The next major version of the Android operating system was officially announced at the Google I/O tradeshow today. It's still months away, but smartphone users should be happy to learn that they will finally be getting the same OS version that tablet users have.
The previous version, Android OS 3.0 (Honeycomb), was introduced earlier this year, but only for tablets. The latest version smartphones can run is Android OS 2.3. This is because Honeycomb was developed specifically for the larger screens available on tablets.
This situation is going to change with the next version is released, code-named Ice Cream Sandwich. This will run on both smartphones and tablets, regardless of screen size, and will have many of the graphical embellishments that debuted in Honeycomb, such as the 3D homescreen transitions.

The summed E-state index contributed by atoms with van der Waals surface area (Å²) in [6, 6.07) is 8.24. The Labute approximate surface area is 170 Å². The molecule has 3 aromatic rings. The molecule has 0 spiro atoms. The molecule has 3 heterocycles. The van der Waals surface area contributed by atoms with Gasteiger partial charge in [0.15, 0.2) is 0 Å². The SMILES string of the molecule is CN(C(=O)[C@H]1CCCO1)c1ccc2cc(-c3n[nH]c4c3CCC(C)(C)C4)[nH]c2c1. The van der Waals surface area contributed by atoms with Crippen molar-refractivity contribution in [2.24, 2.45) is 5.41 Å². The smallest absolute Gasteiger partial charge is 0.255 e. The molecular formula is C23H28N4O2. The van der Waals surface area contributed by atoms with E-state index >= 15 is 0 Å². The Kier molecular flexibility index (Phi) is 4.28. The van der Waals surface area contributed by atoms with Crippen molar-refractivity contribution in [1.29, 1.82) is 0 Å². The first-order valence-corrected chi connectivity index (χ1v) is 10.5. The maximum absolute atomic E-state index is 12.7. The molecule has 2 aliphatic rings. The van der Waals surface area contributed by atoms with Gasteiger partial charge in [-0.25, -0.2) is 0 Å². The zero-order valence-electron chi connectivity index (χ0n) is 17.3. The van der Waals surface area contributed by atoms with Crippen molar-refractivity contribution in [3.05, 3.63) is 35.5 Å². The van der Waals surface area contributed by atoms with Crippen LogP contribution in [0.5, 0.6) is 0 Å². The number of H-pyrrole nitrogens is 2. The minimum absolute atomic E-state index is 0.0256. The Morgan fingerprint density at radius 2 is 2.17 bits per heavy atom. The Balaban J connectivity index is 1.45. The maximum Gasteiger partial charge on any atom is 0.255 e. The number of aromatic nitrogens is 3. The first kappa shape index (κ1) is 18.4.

Despite today's announcement, Google gave few details on the upcoming version of the Android OS, probably because it's still so far in the future -- the company said today that Ice Cream Sandwich is scheduled for release in the fourth quarter of this year.
Upgrades for Everyone
Also announced at the Google I/O tradeshow was a new initiative aimed at getting operating system upgrades to more Android devices. This is a promise by a group of companies to get upgrades to smartphones and tablets for 18 months after they were first released.
The device markers who are participating in this agreement are HTC, LG, Motorola, Samsung and Sony Ericsson. The U.S. carriers that are taking part are AT&T, T-Mobile, Sprint and Verizon.
This initiative should give consumers a feeling of confidence that the Android device they are buying is going to be kept up to date for more than a year. However, there is a caveat: Google warned that some devices, especially low end ones, aren't always up to the job of running later versions of the Android OS.